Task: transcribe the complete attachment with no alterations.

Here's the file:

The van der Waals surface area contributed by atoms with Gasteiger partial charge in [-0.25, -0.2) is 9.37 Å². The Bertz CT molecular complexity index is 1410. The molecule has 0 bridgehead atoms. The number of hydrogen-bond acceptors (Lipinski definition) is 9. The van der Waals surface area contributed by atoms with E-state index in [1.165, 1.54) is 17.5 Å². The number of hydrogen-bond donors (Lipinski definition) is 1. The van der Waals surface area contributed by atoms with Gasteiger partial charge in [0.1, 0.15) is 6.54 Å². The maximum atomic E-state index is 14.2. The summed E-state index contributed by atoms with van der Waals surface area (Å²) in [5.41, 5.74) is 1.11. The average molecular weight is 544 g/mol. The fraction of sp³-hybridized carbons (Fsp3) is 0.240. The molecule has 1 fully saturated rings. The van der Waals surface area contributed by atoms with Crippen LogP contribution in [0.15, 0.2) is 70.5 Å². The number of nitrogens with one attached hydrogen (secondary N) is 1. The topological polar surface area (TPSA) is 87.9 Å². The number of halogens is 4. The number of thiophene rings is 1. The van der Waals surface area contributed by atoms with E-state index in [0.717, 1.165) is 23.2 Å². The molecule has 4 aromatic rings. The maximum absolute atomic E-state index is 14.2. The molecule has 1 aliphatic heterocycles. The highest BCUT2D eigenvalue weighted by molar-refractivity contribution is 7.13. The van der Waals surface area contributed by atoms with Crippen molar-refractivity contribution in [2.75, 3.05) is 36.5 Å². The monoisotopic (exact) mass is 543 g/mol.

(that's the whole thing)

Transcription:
The van der Waals surface area contributed by atoms with Gasteiger partial charge in [-0.25, -0.2) is 9.37 Å². The Bertz CT molecular complexity index is 1410. The molecule has 0 bridgehead atoms. The number of hydrogen-bond acceptors (Lipinski definition) is 9. The van der Waals surface area contributed by atoms with E-state index in [1.165, 1.54) is 17.5 Å². The number of hydrogen-bond donors (Lipinski definition) is 1. The van der Waals surface area contributed by atoms with Gasteiger partial charge in [0.1, 0.15) is 6.54 Å². The maximum atomic E-state index is 14.2. The summed E-state index contributed by atoms with van der Waals surface area (Å²) in [5.41, 5.74) is 1.11. The average molecular weight is 544 g/mol. The fraction of sp³-hybridized carbons (Fsp3) is 0.240. The molecule has 1 fully saturated rings. The van der Waals surface area contributed by atoms with Crippen LogP contribution in [0.15, 0.2) is 70.5 Å². The number of nitrogens with one attached hydrogen (secondary N) is 1. The topological polar surface area (TPSA) is 87.9 Å². The number of halogens is 4. The number of thiophene rings is 1. The van der Waals surface area contributed by atoms with E-state index in [0.717, 1.165) is 23.2 Å². The molecule has 4 aromatic rings. The maximum absolute atomic E-state index is 14.2. The molecule has 1 aliphatic heterocycles. The highest BCUT2D eigenvalue weighted by molar-refractivity contribution is 7.13. The van der Waals surface area contributed by atoms with Crippen molar-refractivity contribution in [2.75, 3.05) is 36.5 Å². The monoisotopic (exact) mass is 543 g/mol.